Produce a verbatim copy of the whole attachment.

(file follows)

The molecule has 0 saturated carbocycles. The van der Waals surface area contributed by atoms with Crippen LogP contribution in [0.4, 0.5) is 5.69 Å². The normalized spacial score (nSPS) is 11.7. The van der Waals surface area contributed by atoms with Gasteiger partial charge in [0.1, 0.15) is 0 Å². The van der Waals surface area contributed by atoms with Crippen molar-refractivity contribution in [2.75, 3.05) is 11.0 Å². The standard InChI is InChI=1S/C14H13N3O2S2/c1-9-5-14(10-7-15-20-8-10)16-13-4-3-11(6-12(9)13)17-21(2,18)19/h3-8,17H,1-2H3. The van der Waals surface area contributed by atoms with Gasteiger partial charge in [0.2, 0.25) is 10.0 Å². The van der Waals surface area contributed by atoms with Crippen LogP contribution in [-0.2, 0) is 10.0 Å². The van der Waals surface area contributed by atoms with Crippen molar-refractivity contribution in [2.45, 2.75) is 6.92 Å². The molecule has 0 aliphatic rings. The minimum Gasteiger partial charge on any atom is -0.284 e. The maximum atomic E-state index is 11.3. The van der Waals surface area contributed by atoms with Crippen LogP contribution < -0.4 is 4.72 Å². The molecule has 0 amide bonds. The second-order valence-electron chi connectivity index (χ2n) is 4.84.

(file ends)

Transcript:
The molecule has 0 saturated carbocycles. The van der Waals surface area contributed by atoms with Crippen LogP contribution in [0.4, 0.5) is 5.69 Å². The normalized spacial score (nSPS) is 11.7. The van der Waals surface area contributed by atoms with Gasteiger partial charge in [0.1, 0.15) is 0 Å². The van der Waals surface area contributed by atoms with Crippen molar-refractivity contribution in [2.75, 3.05) is 11.0 Å². The standard InChI is InChI=1S/C14H13N3O2S2/c1-9-5-14(10-7-15-20-8-10)16-13-4-3-11(6-12(9)13)17-21(2,18)19/h3-8,17H,1-2H3. The van der Waals surface area contributed by atoms with Gasteiger partial charge in [0.2, 0.25) is 10.0 Å². The van der Waals surface area contributed by atoms with Crippen LogP contribution in [-0.2, 0) is 10.0 Å². The van der Waals surface area contributed by atoms with Crippen molar-refractivity contribution in [2.45, 2.75) is 6.92 Å². The molecule has 0 aliphatic rings. The minimum Gasteiger partial charge on any atom is -0.284 e. The maximum atomic E-state index is 11.3. The van der Waals surface area contributed by atoms with Crippen LogP contribution < -0.4 is 4.72 Å². The molecule has 0 amide bonds. The second-order valence-electron chi connectivity index (χ2n) is 4.84.